If There is No Struggle, There is No Progress

October 23, 2016

Olympic lifting

In 1857, slavery abolitionist Frederick Douglass famously said, “If there is no struggle, there is no progress.” He continued by saying “this struggle may be a moral one, or it may be a physical one, and it may be both moral and physical, but it must be a struggle. Power concedes nothing without a demand.”

Today I ask you to consider just how much power unhealthy habits have over you. Have you been wanting your body to change but have been unwilling to give some of those habits up? That's like wanting a garden, but being unwilling to plow and sow the field. Some people will even fight to defend keeping their eating and drinking habits and try to work extra hard in the gym to offset the bad food or they may deprive themselves of enough food so they don't have to workout as much. That makes as much sense as sowing seeds without ever plowing. Just casting them in the wind aimlessly, hoping something will stick.

Look, if you want a change, you’re going to have to struggle. There is no other way. Only you can know where your struggles really lie, and only you can know if you’re deceiving yourself by doing the things that are easy for you in a “hard” way so it feels like struggle. If you want progress, it's going to be a struggle against whatever has power over you however what you gain will be more than a transformed body. It will be a stronger will, a more confident outlook and a true sense of accomplishment. Struggle IS progress. Start your struggle today!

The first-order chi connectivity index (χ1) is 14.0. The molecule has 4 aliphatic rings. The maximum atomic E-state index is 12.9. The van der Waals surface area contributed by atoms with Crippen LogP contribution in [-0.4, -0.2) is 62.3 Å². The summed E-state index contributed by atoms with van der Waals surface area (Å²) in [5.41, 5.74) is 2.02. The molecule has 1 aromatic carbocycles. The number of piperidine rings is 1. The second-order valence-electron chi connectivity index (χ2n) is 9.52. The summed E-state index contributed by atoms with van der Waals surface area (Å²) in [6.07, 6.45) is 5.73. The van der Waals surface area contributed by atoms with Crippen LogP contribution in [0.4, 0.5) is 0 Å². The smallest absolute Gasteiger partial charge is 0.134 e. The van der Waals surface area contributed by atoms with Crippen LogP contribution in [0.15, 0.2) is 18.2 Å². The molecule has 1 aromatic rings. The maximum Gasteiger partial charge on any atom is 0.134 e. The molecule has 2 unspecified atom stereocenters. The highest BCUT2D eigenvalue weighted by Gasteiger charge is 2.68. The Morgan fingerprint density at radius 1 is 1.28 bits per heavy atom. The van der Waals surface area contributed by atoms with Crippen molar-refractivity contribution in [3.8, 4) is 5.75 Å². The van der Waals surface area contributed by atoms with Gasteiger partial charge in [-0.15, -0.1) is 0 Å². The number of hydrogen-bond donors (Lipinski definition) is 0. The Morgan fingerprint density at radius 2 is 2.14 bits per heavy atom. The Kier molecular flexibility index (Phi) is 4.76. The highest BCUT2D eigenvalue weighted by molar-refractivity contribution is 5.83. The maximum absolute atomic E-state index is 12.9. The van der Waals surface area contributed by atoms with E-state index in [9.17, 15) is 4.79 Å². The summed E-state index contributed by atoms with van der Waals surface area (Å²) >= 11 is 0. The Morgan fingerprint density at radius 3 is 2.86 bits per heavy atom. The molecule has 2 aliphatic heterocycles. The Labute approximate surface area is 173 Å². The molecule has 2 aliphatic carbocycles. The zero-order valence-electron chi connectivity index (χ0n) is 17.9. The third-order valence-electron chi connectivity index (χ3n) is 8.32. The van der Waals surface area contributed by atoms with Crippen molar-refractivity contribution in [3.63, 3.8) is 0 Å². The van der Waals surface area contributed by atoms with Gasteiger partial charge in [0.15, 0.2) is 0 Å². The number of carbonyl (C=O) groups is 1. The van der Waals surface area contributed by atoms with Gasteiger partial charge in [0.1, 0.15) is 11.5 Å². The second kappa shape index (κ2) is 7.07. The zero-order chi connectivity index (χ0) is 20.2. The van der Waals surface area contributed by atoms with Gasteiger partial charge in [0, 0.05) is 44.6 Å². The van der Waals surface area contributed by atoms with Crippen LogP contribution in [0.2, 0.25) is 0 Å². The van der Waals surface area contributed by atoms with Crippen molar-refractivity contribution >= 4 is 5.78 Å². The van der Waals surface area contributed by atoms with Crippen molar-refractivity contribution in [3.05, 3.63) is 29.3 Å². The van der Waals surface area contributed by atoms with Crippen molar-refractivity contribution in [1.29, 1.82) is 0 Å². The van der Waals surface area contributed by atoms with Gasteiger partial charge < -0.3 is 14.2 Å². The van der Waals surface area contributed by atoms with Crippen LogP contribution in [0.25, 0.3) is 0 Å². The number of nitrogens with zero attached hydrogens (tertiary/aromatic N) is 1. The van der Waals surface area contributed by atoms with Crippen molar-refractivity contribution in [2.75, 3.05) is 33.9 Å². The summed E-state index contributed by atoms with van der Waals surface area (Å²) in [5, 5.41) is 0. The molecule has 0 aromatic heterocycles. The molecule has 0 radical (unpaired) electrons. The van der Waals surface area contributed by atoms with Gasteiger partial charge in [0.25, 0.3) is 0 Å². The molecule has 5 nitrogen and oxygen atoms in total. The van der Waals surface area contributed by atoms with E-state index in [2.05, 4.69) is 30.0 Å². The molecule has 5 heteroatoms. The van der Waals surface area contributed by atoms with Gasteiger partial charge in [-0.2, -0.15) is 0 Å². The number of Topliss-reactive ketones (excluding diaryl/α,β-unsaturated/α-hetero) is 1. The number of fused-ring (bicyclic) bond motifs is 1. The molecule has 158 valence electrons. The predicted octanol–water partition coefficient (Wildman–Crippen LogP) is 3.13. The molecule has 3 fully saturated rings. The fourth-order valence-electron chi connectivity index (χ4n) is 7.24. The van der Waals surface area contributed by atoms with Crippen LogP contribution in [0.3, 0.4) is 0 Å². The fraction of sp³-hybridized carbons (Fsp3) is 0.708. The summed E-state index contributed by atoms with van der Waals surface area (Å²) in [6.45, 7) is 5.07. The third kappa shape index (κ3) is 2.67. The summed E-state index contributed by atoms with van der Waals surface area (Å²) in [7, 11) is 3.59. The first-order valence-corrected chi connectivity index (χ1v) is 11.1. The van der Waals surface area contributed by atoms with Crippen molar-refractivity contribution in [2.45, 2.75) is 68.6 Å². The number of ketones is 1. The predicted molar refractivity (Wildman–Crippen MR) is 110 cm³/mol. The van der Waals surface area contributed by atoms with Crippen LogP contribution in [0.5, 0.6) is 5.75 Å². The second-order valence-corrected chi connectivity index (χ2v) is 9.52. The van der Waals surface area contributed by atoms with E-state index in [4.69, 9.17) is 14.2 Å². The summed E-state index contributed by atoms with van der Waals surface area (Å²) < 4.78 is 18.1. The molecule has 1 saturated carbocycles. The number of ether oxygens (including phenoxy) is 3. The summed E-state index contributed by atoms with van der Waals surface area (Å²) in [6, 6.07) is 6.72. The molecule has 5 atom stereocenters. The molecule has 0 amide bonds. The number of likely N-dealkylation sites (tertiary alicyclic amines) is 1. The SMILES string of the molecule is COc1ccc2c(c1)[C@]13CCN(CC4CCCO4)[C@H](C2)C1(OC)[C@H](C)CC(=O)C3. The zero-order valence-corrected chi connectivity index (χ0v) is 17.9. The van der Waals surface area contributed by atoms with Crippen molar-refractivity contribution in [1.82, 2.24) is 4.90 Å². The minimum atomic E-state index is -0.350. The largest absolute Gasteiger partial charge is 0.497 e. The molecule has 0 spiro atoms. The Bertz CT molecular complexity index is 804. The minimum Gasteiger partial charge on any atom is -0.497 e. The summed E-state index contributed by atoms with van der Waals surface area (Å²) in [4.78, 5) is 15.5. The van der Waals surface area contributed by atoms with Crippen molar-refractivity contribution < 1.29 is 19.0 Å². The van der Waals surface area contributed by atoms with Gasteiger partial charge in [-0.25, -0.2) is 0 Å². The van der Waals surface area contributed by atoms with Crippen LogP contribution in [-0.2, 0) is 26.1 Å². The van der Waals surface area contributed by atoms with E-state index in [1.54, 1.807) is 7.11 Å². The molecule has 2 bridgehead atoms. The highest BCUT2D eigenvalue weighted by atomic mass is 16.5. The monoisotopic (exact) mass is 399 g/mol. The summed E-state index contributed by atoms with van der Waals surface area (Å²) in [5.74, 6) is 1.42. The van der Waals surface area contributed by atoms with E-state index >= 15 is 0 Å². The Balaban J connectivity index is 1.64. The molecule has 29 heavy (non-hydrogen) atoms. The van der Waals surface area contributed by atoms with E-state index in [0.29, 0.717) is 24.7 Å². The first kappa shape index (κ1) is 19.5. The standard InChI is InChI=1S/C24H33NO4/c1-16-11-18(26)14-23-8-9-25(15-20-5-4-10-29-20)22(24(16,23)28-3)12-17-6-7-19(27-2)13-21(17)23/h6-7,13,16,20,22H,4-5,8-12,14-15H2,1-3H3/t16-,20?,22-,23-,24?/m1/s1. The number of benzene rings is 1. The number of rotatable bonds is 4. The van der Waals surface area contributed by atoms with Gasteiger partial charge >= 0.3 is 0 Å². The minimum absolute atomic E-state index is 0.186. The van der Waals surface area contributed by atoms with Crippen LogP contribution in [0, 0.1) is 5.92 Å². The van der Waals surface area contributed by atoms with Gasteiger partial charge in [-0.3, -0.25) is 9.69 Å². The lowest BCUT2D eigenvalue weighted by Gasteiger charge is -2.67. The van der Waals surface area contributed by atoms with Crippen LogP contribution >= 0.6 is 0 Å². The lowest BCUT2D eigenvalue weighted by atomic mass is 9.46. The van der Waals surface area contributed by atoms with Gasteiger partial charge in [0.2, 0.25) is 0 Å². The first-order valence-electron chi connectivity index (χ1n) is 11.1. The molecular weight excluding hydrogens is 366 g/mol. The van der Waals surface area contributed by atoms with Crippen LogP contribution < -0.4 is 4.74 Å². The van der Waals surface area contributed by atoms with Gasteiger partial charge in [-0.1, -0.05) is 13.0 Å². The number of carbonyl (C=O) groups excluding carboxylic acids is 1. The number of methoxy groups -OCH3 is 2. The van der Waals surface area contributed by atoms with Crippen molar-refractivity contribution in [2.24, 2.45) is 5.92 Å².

- Jose Madrigal, Facet Seven Owner & Trainer

About The Author

Founder & Training Director Layn Chess

Layn Chess

Founder & Training Director

Layn has spent his life immersed in the worlds of fitness and physical performance. As an athlete, he’s completed multiple endurance events such as the Texas Bandera 50k Trail Run, Austria’s Ironman 70.3, and the Alaskaman Extreme Ironman. He’s been coaching since 2008 with certifications in USA Weightlifting Level 1, CrossFit Level 1, Strong First L1, and the National Academy of Sports Medicine.

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